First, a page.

There's often more bad than good in the news and on the Alibi's year-end list. After searching and debating, we found this year there were a fair number of successes for our state, like publicly financed elections and the surprisingly rational decision by the Legislature to legalize medical marijuana.
Good on you, New Mexico, for showing some sense. But before you get too excited about the prospect of our state leaving its fumbling adolescent years, we've got to recall our missteps. Among them: rising crime rates, the approval of a coal-powered Desert Rock Power Plant and civic leaders who can’t get along.
Still, maybe we're blinded by shiny optimism, but we've got about as many "bests" as we do "worsts." Maybe 2007 was a pretty good year.
Unless you were a smoker or cockfighter. Or someone who worked at Intel or LANL. Or a kid at an APS campus where cops are now carrying guns.
Hmm. Maybe our overarching slogan should read more like: "2007: it was a ... year." (MD)
The branding of New Mexico's largest city as "The Q" wasn't voted on in the 2007 local elections. There was no public comment period for residents to have a voice about reducing Albuquerque's name to one consonant. There was just a man (Mayor Martin Chavez) and his hype team (Rick Johnson & Company) looking for a catchy logo to throw on buses, billboards and brochures to pull in some tourist dinero. Mayor Chavez got his Q-clad buses, and we Burqueños got stuck with a catch phrase we didn't choose (and don’t much care for).
Silver Lining: A grassroots movement of residents formed a group to promote the nickname most locals already approve: Burque. The group, Soy de Burque, is using a website (www.soydeburque.com), T-shirts and word of mouth to promote Burque and stop "The Q." (AD)
There’s a strong anti-graffiti sentiment in this town, which in many ways, we understand. The problem is there’s more than one kind of graffiti: There’s the chicken-scratch-curse-word kind, and then there’s art. The city has taken it upon itself to clean up the former, rubbing it out across town. But this spring, it went a step further, painting over a number of intricate, approved and sometimes even city-funded murals in Albuquerque. The irony is the muralists whose work was defaced had the same intention as the city—to wipe out the chicken-scratch littering our buildings and walls.
Silver Lining: The mistake was an honest one in at least one case, and Bernalillo County later agreed to buy paint for the artists to redo “The Park” on Second Street. Still, the incident speaks to the attitude of local government when it comes to an unconventional art form. We hope in the future the city is more open-minded. (CC)
There are a lot of people who would classify the smoking ban passed in the State Legislature this year in the "Worst" category, not "Best." And we understand their argument. The ban prohibits smoking in all public businesses, including bars, and all non-private indoor places. It infringes on both the rights of those who own businesses and want to allow smoking in their establishments and those who choose to frequent said establishments. If someone wants to pollute their own lungs, why shouldn't they? And if someone else wants to foster that pollution, why not? It's a free market. But despite that rock-solid argument, we think the smoking ban is great. It makes for a cleaner, healthier, more considerate state. People can still smoke. Now they just have to walk outside.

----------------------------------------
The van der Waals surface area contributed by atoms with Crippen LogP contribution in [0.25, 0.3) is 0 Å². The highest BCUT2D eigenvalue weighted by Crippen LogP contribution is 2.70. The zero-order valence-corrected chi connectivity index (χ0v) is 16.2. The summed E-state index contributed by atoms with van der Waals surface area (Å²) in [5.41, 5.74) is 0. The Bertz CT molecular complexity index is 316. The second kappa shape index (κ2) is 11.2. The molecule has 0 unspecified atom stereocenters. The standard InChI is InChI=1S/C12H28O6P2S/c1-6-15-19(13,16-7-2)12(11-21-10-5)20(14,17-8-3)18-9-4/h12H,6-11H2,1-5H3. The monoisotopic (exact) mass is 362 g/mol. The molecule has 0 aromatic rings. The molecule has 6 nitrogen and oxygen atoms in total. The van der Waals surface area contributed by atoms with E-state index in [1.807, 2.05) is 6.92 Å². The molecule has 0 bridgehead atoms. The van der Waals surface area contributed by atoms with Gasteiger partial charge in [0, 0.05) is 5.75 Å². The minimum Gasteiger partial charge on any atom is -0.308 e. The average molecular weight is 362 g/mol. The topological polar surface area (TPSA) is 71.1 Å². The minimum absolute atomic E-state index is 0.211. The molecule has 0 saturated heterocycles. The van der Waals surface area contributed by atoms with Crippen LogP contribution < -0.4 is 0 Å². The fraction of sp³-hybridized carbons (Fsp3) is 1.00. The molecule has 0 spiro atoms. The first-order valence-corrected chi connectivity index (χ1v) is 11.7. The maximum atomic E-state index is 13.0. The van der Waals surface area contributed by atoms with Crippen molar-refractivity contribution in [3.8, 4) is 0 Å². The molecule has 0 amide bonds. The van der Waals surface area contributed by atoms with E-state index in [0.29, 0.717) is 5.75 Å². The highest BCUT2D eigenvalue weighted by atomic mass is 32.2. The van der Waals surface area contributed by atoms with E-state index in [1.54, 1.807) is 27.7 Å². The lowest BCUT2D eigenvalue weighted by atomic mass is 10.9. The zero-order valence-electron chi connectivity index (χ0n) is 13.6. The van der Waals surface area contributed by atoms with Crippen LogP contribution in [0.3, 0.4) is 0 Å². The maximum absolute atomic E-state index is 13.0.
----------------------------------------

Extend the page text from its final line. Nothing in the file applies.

Drawback: After the smoking ban was passed in the Legislature, Mayor Martin Chavez took it upon himself to get some PR buzz going and ban smoking via an executive order on all city property, including Isotopes Park and Civic Plaza. City councilors were upset the mayor didn’t run the policy by them first, and after backlash from the public, the mayor retracted the order. Next time, think before you enact broad, restrictive legislation, Marty. (CC)
Albuquerque has long had a problem with overcrowded animal shelters and strays running the streets. Clearly we're not a culture that prizes the spaying and neutering of pets. So a law requiring the fixing of dogs and cats in the city should be a good thing, right? The problem is if your unfixed animal gets sent to the pound, Fluffy will be spayed at the city's notoriously unhealthy animal shelters, and you'll be charged for it. Once she's picked up, you can't take her to your family veterinarian for the surgery. Plus, the animal shelters lack adequate staff numbers to handle the influx of unfixed animals that require spay or neuter under the new law.
Silver Lining: Something needs to be done about the staggering animal overpopulation problem in this city. It’s good that the city is thinking about solutions. Still, first things first: The shelters need to clean up their act and increase adoption rates before they can attempt a policy like this. (MD)
Greasing the palms of Hollywood filmmakers has done a lot to raise New Mexico's profile (albeit, often as a Texas backdrop). The revenue that New Mexicans pocket after film industry-baiting tax incentives have been doled out is still muddy math, but one thing's clear: There's a bunch of famous people walking around Albuquerque, and lord knows we love our celebrity sightings! 2007 was a banner year for film- and television-making in New Mexico, with more than double any previous year's projects shot or released within the last 12 months. That means twice as many chances to whip out your cell-phone camera for a sneaky celebrity photo-op. (LM)
The banter between Mayor Martin Chavez and city councilors this past year was so over-the-top, it was almost nominated for the Best Daytime Drama Emmy. The mayor and the Council starting trading jabs as early as February surrounding the $160 million semiannual capital budget for city infrastructure (Chavez didn't like that). In the fall, the Council withheld funding for the city animal shelters (Chavez didn't like that, either) due to the mayor creating a new department without Council approval. The relationship between the two governmental bodies were so strained, the mayor's endorsement of candidates running against councilors seeking re-election raised questions about "puppet candidates" ready to do the mayor's bidding if elected. (AD)